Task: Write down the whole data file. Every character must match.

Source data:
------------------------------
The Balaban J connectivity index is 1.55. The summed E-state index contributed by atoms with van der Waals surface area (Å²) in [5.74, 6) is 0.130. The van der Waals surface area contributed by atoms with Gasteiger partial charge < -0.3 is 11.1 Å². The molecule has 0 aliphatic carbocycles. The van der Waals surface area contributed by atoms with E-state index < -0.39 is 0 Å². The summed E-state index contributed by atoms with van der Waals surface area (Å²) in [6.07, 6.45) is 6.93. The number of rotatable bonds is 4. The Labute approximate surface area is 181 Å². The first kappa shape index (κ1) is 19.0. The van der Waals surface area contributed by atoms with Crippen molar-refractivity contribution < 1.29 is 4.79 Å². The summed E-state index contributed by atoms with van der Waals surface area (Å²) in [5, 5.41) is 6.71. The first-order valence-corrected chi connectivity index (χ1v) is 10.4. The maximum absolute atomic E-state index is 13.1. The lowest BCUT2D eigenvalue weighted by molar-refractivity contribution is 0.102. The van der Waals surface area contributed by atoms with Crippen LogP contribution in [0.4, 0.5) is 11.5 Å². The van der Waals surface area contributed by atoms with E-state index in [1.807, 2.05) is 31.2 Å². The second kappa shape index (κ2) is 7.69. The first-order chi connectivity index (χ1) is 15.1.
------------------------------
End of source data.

The Balaban J connectivity index is 1.55. The summed E-state index contributed by atoms with van der Waals surface area (Å²) in [5.74, 6) is 0.130. The van der Waals surface area contributed by atoms with Gasteiger partial charge < -0.3 is 11.1 Å². The molecule has 0 aliphatic carbocycles. The van der Waals surface area contributed by atoms with E-state index < -0.39 is 0 Å². The summed E-state index contributed by atoms with van der Waals surface area (Å²) in [6.07, 6.45) is 6.93. The number of rotatable bonds is 4. The Labute approximate surface area is 181 Å². The first kappa shape index (κ1) is 19.0. The van der Waals surface area contributed by atoms with Crippen molar-refractivity contribution < 1.29 is 4.79 Å². The summed E-state index contributed by atoms with van der Waals surface area (Å²) in [5, 5.41) is 6.71. The first-order valence-corrected chi connectivity index (χ1v) is 10.4. The maximum absolute atomic E-state index is 13.1. The lowest BCUT2D eigenvalue weighted by molar-refractivity contribution is 0.102. The van der Waals surface area contributed by atoms with Crippen LogP contribution in [0.4, 0.5) is 11.5 Å². The van der Waals surface area contributed by atoms with E-state index in [1.807, 2.05) is 31.2 Å². The second kappa shape index (κ2) is 7.69. The first-order chi connectivity index (χ1) is 15.1.